Across the world, about 50,000 cochlear implant (CI) surgeries are performed each year.1 Patients of all ages with a CI may need to attend upwards of eight to 10 appointments in their first year of implantation.2 Various appointments must happen within the first year of implantation, including speech processor programming, speech perception testing, and auditory skills testing. These appointments are all necessary to monitor the implant and the patient's progress with CI use.3 The sparsity of qualified clinicians and CI centers, which are often located at clinics in larger cities, causes many patients (and their support systems) living in more rural areas to drive long distances for appointments.2 Teleaudiology is one possible way to reduce these burdens on patients with a CI, their caregivers, and their families by allowing patients to attend their various appointments either at a health care facility closer to their home or, in some cases, from their home.
The vast number of appointments required for patients with CIs puts a great burden on these patients as well as their families and caretakers. Beyond the travel time and expenses, there can be lost wages from when patients must take off from work. Children with CIs must miss school for their appointments, while their parents must also take off from work to accompany them.2 Recently, technology has seen major progress with the introduction of technology that can be worn by its user, most notably in smartwatches and fitness trackers.1 CIs are no different: Like other wearable devices, CIs are worn by most users every day from the time they wake up to the time they go to sleep. This population of patients with CIs has shown to be open to the idea of implementing telehealth into their device management routine.1 The purpose of this mini-systematic review was to answer the following question: For patients with cochlear implants, what aspects of their CI mapping, maintenance, and additional services can be completed through teleaudiology rather than in-office visits?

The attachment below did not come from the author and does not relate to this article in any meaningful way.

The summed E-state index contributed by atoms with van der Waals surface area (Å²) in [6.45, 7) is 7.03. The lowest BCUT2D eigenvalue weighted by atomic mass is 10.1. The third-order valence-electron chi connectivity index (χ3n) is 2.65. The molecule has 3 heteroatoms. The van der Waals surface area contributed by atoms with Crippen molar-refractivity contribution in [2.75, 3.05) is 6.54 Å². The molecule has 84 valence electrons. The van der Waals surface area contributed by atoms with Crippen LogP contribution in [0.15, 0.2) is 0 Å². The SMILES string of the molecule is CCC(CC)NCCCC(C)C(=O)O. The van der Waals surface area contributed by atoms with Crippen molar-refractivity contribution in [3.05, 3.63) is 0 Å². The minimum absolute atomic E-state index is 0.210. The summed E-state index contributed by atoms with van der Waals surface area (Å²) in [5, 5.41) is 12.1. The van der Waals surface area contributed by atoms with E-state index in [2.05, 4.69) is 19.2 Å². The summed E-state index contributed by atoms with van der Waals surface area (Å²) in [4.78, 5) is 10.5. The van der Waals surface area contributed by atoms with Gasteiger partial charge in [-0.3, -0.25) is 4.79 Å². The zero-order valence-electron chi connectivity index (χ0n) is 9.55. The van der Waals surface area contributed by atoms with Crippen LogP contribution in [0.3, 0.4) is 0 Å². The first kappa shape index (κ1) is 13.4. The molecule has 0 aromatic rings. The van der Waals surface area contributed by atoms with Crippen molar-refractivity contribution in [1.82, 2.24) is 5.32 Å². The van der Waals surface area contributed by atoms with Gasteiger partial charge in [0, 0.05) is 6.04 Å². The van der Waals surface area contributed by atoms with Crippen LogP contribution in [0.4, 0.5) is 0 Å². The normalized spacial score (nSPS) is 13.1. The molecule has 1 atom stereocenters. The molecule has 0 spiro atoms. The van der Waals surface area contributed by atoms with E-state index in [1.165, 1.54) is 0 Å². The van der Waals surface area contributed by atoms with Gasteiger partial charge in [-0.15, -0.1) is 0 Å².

Data sources were collected via a complete search of the CINAHL (EBSCOhost) database. Duplicate studies were automatically removed. Search terms included “cochlear implant* AND” “telehealth OR telemedicine OR teleaudiology OR telemonitoring OR telepractice OR telecare.” Searches included only peer-reviewed research published in English completed and published from January 1, 2008, to October 1, 2019.
The GRADE4 method of critical appraisal was used to determine the quality and reliability of the included studies, which were thoroughly screened via a checklist relative to the design of the study. Inclusion or exclusion was supported based on the reliability and appropriateness of the study design.
As shown in Figure 1, 50 papers were yielded from the initial search, of which 16 were excluded after the first screening. Full-text versions were then reviewed for the remaining 34 papers, and five were found to meet the inclusion criteria. Table 1 shows the key findings from the included studies. Overall, teleaudiology offers many advantages, but it may not be the best option for all patients.1
In one study,5 local and remote CI programming proved to be equally successful. Testing consisted of finding T-levels and C-levels in both remote and in-office settings. Results showed that 69 of the 70 total participants had no statistically significant differences in recorded T- or C-levels from one location to the other. This resulted in similar programming levels of their devices in both appointment conditions.5
Hughes, Goehring, Sevier, and Choi6 studied the use of visual reinforcement audiometry (VRA) for children with CI through teleaudiology. In the study, T-levels were found and compared between both remote and in-clinic locations. The remote condition required the use of a test assistant to monitor responses from the child and to communicate with the audiologist who was in a different location. The study showed that T-levels found via VRA were statistically similar in both locations. It also found no difference between the average amount of time needed to complete in-office versus remote testing. About 82 percent of the parents of the study participants reported that they would choose remote appointments in the future.6